Helicopters destroyed by alien mind control - it's unconventional if nothing else.

Do passengers survive?

We don’t know for sure as Derrickson refrains from showing us the impact of the stricken choppers on the ground but chances are the pilots are barbecued to a crisp in the chunky fireball.


For a film that relies so heavily on special effects it is just as well Weta Digital made the visuals plausible. I particularly liked the swarms of tiny nano-machines programmed to wipe out every man made device and bring the earth back to its natural state.

Oh, and James Hong (Big Trouble In Little China) turns up for a cameo in a bizarre scene which only really succeeds in reminding you that this film isn’t as good as any of the other films you’ve seen him in.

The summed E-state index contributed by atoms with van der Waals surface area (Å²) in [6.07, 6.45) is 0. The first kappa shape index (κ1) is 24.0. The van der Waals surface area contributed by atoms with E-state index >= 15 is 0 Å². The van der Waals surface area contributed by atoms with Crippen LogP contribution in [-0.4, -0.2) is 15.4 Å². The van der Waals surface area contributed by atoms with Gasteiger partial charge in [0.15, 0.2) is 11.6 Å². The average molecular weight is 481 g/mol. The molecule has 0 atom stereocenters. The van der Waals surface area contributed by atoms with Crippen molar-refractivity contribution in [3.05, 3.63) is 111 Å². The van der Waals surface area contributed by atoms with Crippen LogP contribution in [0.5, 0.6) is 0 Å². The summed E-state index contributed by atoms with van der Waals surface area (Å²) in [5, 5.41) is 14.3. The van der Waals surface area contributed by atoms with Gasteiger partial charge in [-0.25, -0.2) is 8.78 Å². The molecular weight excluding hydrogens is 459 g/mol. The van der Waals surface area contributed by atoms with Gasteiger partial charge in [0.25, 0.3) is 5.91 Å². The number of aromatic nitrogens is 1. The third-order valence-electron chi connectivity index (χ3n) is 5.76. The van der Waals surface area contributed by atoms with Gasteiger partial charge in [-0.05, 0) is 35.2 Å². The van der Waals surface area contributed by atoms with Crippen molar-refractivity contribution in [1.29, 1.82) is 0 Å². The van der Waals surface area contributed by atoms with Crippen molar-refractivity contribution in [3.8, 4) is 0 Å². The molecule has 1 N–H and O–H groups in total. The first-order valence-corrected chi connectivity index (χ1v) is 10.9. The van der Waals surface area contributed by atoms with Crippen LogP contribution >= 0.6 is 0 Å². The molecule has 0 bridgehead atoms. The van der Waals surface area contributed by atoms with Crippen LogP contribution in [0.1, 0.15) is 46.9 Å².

The film has very few interesting elements to distract you from a pedestrian plot chock full of genre clichés, product placement and forgettable performances. Worse, the film ends on a preachy, environmental message when all you want to see is the aliens get their ass handed to them by the human race. 

Favourite quote

Helen Benson: "Have you done your homework?"
Jacob Benson: "School's cancelled on account of the aliens."

Interesting fact 

A photo of GORT the humanoid robot and purveyor of destruction alongside Ringo Starr dressed as Klaatu graces the cover of Ringo’s 1974 Goodnight Vienna album. Rumour that purchasers of said album wanted the world to end after hearing it could not be verified at the time of going to press.

Review by: Neon Messiah